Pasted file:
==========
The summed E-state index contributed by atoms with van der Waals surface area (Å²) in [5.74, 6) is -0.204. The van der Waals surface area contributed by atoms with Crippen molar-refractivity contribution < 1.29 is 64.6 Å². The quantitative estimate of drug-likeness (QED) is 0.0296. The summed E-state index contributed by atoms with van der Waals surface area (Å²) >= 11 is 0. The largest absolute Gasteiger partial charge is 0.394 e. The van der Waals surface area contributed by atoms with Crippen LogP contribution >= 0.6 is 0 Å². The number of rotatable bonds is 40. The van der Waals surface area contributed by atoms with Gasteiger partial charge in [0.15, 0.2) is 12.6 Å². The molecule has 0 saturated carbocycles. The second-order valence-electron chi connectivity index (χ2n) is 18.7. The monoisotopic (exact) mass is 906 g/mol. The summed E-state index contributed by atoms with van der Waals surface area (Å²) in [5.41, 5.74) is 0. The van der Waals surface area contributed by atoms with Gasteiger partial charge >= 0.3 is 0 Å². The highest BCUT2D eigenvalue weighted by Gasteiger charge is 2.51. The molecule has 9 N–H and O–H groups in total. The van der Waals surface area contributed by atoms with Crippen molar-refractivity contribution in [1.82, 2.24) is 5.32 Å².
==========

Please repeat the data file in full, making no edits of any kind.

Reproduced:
The summed E-state index contributed by atoms with van der Waals surface area (Å²) in [5.74, 6) is -0.204. The van der Waals surface area contributed by atoms with Crippen molar-refractivity contribution < 1.29 is 64.6 Å². The quantitative estimate of drug-likeness (QED) is 0.0296. The summed E-state index contributed by atoms with van der Waals surface area (Å²) >= 11 is 0. The largest absolute Gasteiger partial charge is 0.394 e. The van der Waals surface area contributed by atoms with Crippen LogP contribution >= 0.6 is 0 Å². The number of rotatable bonds is 40. The van der Waals surface area contributed by atoms with Gasteiger partial charge in [0.15, 0.2) is 12.6 Å². The molecule has 0 saturated carbocycles. The second-order valence-electron chi connectivity index (χ2n) is 18.7. The monoisotopic (exact) mass is 906 g/mol. The summed E-state index contributed by atoms with van der Waals surface area (Å²) in [5.41, 5.74) is 0. The van der Waals surface area contributed by atoms with Gasteiger partial charge >= 0.3 is 0 Å². The highest BCUT2D eigenvalue weighted by Gasteiger charge is 2.51. The molecule has 9 N–H and O–H groups in total. The van der Waals surface area contributed by atoms with Crippen molar-refractivity contribution in [1.82, 2.24) is 5.32 Å².